Shutdown Corners: Richard Sherman V Darrelle Revis

| January 25, 2013

[Editor's note: Bringing this back to the top briefly -- the conversation marches on.]

We’ve said a few times this season that, in the absence of Darrelle Revis, Seattle’s Richard Sherman was the one player stepping up to claim the mantle as the league’s toughest shutdown corner. Judging by twitter, it seems Sherman agrees.

Late last night or early this morning depending on your time zone, Sherman tweeted that many things can lie, but numbers don’t, and posted a statistical comparison between himself and Revis. Of course, those numbers for corners don’t even scratch the surface of the data, but we can.

PFF goes way deeper, so I decided to run some numbers and come up with a proper statistical comparison between the two players. We’re going to stick to Sherman’s 2012 season. His rookie year was impressive, but he didn’t play the full season and it wasn’t a patch on his most recent year.

For Revis we’re going to discount the 2010 season in which he was clearly hampered with injury, and have created a three-year average from his most recent complete seasons of play (2008, 2009, and 2011) to put up against Sherman.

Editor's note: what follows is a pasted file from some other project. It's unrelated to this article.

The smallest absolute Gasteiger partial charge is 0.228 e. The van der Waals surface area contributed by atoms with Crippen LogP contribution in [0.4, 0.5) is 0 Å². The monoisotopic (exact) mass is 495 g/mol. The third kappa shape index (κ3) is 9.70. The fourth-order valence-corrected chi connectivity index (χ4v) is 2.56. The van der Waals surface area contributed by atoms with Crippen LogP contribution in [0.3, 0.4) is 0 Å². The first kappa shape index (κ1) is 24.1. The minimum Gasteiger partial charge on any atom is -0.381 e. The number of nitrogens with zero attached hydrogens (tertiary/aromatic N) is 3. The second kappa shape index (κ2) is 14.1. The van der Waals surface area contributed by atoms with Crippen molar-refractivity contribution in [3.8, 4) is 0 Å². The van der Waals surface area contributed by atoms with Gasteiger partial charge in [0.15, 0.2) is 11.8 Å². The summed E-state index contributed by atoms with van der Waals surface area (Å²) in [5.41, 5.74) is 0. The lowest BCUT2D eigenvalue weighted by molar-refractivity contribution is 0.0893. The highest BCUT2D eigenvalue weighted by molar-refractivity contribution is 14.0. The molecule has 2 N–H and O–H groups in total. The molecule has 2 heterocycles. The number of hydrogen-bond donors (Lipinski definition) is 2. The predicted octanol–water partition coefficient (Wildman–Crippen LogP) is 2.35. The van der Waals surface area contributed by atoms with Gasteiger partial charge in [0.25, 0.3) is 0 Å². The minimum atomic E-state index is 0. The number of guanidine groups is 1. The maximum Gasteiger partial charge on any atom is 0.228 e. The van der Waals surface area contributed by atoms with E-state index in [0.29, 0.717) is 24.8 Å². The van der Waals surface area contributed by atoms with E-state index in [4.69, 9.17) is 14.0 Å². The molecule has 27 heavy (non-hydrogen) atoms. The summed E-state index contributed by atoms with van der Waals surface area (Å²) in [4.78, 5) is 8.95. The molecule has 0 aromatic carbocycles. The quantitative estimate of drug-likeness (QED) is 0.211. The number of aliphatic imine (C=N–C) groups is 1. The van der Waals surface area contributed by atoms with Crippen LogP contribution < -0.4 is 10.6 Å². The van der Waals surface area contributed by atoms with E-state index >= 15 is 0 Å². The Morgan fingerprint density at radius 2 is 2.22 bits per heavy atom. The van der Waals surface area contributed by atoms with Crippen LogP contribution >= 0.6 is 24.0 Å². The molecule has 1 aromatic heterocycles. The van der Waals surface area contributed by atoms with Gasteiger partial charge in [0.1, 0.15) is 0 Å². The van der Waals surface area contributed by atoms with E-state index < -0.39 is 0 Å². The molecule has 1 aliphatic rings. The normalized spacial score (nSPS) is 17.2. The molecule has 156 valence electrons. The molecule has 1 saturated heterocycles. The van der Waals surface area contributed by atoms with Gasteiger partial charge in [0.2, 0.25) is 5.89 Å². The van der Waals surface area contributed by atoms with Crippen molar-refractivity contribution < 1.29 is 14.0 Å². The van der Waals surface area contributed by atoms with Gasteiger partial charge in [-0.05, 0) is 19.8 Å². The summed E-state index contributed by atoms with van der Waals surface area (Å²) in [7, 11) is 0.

What Do The PFF Grades Show?

Well perhaps the most interesting thing is that their average PFF grades are almost the same. Sherman finished last year with a +25.1 overall grade and +26.4 in coverage. Revis’ three-year average is +26.3 and +22.4. Those numbers might seem abstract, but they come from a play-by-play analysis of both players on every snap of the game, giving them credit for impressive plays in the biggest situations and assigning blame when they blow plays regardless of the outcome of those plays. In short, those numbers are the most comprehensive analysis you will find of their play, and they stack up extremely closely.

There are things that even those numbers don’t account for, though. Sherman plays almost exclusively left cornerback in the Seahawks’ defense, while Revis will track No. 1 receivers across the field and into the slot. Sherman has only done that sparingly this season, and heavily on only one occasion — against, Stevie Johnson, Revis’ biggest test. There is no doubt that Revis is asked to do more, drawing an opponent’s toughest receiver on almost every play, while Sherman has to rely on them being lined up to the open side of the formation or in a two-receiver set to the left slot.